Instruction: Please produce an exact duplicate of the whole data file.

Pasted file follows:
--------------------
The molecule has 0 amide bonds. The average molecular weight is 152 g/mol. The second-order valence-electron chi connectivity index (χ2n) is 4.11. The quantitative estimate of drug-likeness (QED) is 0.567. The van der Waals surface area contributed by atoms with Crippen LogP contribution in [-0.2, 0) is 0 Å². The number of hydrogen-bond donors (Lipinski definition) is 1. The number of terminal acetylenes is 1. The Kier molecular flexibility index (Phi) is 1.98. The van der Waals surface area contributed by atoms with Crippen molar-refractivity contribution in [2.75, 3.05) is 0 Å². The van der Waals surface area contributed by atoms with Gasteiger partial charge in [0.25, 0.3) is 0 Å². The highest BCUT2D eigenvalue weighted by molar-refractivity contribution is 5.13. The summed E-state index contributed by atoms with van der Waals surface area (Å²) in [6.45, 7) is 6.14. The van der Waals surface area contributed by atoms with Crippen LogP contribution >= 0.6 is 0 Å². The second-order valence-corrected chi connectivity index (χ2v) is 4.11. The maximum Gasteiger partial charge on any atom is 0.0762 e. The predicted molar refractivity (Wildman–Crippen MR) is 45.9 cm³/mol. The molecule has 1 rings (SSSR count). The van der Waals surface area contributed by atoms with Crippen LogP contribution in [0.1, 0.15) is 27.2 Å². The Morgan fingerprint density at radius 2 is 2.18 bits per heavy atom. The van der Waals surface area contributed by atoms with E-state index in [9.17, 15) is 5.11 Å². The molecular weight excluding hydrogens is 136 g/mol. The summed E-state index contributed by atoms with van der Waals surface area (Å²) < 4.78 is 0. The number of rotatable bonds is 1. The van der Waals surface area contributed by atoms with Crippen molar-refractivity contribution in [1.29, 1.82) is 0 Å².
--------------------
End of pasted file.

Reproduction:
The molecule has 0 amide bonds. The average molecular weight is 152 g/mol. The second-order valence-electron chi connectivity index (χ2n) is 4.11. The quantitative estimate of drug-likeness (QED) is 0.567. The van der Waals surface area contributed by atoms with Crippen LogP contribution in [-0.2, 0) is 0 Å². The number of hydrogen-bond donors (Lipinski definition) is 1. The number of terminal acetylenes is 1. The Kier molecular flexibility index (Phi) is 1.98. The van der Waals surface area contributed by atoms with Crippen molar-refractivity contribution in [2.75, 3.05) is 0 Å². The van der Waals surface area contributed by atoms with Gasteiger partial charge in [0.25, 0.3) is 0 Å². The highest BCUT2D eigenvalue weighted by molar-refractivity contribution is 5.13. The summed E-state index contributed by atoms with van der Waals surface area (Å²) in [6.45, 7) is 6.14. The van der Waals surface area contributed by atoms with Crippen LogP contribution >= 0.6 is 0 Å². The second-order valence-corrected chi connectivity index (χ2v) is 4.11. The maximum Gasteiger partial charge on any atom is 0.0762 e. The predicted molar refractivity (Wildman–Crippen MR) is 45.9 cm³/mol. The molecule has 1 rings (SSSR count). The van der Waals surface area contributed by atoms with Crippen LogP contribution in [0.1, 0.15) is 27.2 Å². The Morgan fingerprint density at radius 2 is 2.18 bits per heavy atom. The van der Waals surface area contributed by atoms with E-state index in [9.17, 15) is 5.11 Å². The molecular weight excluding hydrogens is 136 g/mol. The summed E-state index contributed by atoms with van der Waals surface area (Å²) < 4.78 is 0. The number of rotatable bonds is 1. The van der Waals surface area contributed by atoms with Crippen molar-refractivity contribution in [1.29, 1.82) is 0 Å².